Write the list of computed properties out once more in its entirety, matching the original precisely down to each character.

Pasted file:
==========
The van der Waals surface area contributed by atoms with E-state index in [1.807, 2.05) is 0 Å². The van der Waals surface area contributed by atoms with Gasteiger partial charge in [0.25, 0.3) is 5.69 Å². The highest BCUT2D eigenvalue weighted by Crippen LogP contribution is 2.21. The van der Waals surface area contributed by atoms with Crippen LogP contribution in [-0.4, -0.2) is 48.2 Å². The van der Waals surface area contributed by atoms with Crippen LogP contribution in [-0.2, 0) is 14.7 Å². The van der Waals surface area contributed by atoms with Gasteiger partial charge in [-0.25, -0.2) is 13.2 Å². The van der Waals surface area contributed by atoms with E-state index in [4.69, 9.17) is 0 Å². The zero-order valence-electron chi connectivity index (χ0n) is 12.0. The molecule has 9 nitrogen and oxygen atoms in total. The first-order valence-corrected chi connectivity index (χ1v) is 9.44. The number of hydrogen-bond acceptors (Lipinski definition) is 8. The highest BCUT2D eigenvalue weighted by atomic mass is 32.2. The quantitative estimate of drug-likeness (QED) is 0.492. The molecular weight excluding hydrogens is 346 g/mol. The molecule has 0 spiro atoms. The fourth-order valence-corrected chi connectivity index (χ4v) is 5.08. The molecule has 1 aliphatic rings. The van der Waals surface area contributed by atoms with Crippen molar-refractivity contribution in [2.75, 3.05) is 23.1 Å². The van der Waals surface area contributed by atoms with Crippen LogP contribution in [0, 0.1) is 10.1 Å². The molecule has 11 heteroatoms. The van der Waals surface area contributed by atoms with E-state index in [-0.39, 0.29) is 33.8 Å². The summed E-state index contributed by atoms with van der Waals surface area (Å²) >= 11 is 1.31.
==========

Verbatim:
The van der Waals surface area contributed by atoms with E-state index in [1.807, 2.05) is 0 Å². The van der Waals surface area contributed by atoms with Gasteiger partial charge in [0.25, 0.3) is 5.69 Å². The highest BCUT2D eigenvalue weighted by Crippen LogP contribution is 2.21. The van der Waals surface area contributed by atoms with Crippen LogP contribution in [-0.4, -0.2) is 48.2 Å². The van der Waals surface area contributed by atoms with Crippen LogP contribution in [-0.2, 0) is 14.7 Å². The van der Waals surface area contributed by atoms with Gasteiger partial charge in [-0.25, -0.2) is 13.2 Å². The van der Waals surface area contributed by atoms with E-state index in [4.69, 9.17) is 0 Å². The zero-order valence-electron chi connectivity index (χ0n) is 12.0. The molecule has 9 nitrogen and oxygen atoms in total. The first-order valence-corrected chi connectivity index (χ1v) is 9.44. The number of hydrogen-bond acceptors (Lipinski definition) is 8. The highest BCUT2D eigenvalue weighted by atomic mass is 32.2. The quantitative estimate of drug-likeness (QED) is 0.492. The molecular weight excluding hydrogens is 346 g/mol. The molecule has 0 spiro atoms. The fourth-order valence-corrected chi connectivity index (χ4v) is 5.08. The molecule has 1 aliphatic rings. The van der Waals surface area contributed by atoms with Crippen molar-refractivity contribution in [2.75, 3.05) is 23.1 Å². The van der Waals surface area contributed by atoms with Crippen LogP contribution in [0, 0.1) is 10.1 Å². The molecule has 11 heteroatoms. The van der Waals surface area contributed by atoms with E-state index in [-0.39, 0.29) is 33.8 Å². The summed E-state index contributed by atoms with van der Waals surface area (Å²) >= 11 is 1.31.